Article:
Part 1 – Building Better Monitoring for DotNetNuke Servers

6 December, 2012 CloudContent ManagementDotNetNukeHostingSecuritySoftwareStability

This is Part 1 of a 4-part series on the construction and implementation of our new server monitoring service … included with all our Business and Enterprise server plans.

– Tony Valenti

Why now?

For the past six years, an integral part of our DotNetNuke server offerings has been our Advanced Monitoring package.  Advanced Monitoring is designed to collect detailed information about your server so you know exactly how it is being utilized.  If it is over utilized or running slow,  the stats tell us why.  In addition to collecting stats and trends, an important feature of Advanced Monitoring is that it can send alerts to you and, when appropriate, to the PowerDNN support and infrastructure teams if something bad is happening – for example, if a rogue module is maxing out your CPU.

In the early years of Advanced Monitoring, we used an off-the-shelf product named OpManager.  It was a decent product, but we had some problems with it.  First, it was a Java / MySQL app.  It’s probably obvious that we’re a .NET / SQL Server environment.  Second, there was no API – meaning that every time a customer wanted advanced monitoring we had to set it up by hand.  There were also no templates – every customer had things set up differently.

For example, some customers may want to be alerted at 80% CPU utilization while others wanted 75% and yet others didn’t care at all.  And really, it never quite worked right.  Randomly, it might stop collecting stats from servers but it wouldn’t notify you of that.  The only way you knew was if you had an issue and didn’t get alerts. OpManager Screenshot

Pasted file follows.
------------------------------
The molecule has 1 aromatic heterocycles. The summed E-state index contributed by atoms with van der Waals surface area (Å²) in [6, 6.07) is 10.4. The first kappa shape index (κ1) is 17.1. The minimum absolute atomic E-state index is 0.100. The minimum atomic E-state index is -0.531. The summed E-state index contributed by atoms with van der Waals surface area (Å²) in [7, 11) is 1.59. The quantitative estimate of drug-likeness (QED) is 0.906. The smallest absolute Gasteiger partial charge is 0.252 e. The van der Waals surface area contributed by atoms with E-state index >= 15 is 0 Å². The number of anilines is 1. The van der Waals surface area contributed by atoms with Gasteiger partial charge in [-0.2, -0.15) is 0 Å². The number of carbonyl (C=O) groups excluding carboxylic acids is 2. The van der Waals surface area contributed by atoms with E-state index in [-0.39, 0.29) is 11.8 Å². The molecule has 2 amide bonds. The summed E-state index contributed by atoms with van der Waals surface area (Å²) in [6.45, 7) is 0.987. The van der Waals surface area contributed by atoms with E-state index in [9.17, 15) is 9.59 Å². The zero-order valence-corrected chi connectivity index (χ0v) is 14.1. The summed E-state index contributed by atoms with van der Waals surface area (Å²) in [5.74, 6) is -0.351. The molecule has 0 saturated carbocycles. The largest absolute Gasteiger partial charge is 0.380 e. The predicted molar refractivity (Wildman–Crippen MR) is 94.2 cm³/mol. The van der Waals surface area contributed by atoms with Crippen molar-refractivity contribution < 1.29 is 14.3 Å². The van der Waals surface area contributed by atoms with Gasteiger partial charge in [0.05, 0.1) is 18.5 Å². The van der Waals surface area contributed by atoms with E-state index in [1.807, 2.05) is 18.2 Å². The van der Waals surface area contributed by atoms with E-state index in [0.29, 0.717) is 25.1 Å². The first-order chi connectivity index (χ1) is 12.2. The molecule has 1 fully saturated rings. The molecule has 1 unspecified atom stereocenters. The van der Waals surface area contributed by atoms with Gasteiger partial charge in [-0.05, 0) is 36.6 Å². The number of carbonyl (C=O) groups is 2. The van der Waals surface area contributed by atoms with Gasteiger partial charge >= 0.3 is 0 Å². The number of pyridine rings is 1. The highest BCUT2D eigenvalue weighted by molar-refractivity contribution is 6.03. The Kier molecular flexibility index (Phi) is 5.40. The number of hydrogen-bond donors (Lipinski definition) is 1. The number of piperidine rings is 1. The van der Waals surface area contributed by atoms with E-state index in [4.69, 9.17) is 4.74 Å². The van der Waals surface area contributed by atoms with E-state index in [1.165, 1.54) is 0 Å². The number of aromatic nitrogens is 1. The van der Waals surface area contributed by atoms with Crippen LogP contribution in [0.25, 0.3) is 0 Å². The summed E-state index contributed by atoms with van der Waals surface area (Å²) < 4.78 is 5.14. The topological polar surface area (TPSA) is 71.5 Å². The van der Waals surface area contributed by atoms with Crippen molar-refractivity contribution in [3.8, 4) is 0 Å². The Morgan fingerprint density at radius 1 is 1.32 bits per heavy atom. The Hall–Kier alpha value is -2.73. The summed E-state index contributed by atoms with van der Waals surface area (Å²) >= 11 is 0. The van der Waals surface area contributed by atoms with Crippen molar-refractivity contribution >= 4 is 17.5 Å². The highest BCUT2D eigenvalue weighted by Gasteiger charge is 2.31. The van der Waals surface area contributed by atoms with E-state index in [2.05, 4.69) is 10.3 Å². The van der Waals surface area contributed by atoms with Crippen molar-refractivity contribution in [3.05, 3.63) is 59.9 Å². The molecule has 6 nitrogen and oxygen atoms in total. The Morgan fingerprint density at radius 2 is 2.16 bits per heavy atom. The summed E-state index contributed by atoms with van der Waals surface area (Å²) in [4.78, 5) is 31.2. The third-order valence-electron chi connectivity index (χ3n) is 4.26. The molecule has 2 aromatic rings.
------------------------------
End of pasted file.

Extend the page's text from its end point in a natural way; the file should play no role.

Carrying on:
However, even with all of its faults, OpManager served us well for a number of years.  But in Q3 of 2012, I decided that it was time to look for a better solution.

What should be done?

Before I go any further, I think that it is important for you to know that I think it is important to know what you do best and to do everything in your power only to do that.  With us, we work really hard to be the most reliable, rock-solid hosting provider for DotNetNuke.  I’m a software developer by trade, many members of our support team are developers, and we have an internal development team that builds tools to make our lives and our customers’ lives easier. However, we’re not a software development company – we’re a hosting company.

Yoda - Do, or do not, there is no try

Do, or do not …

When we set out to implement a new monitoring solution, I wanted to make sure we did it right and, in my opinion, that involved making important decisions on whether to build or buy.  And if we did decide to build, what should be built and, more importantly, what should not.

In the next post I will discuss the path we selected, why it is a good starting foundation, and why we ultimately opted to build additional custom code onto that foundation.

– Read part 2 now. –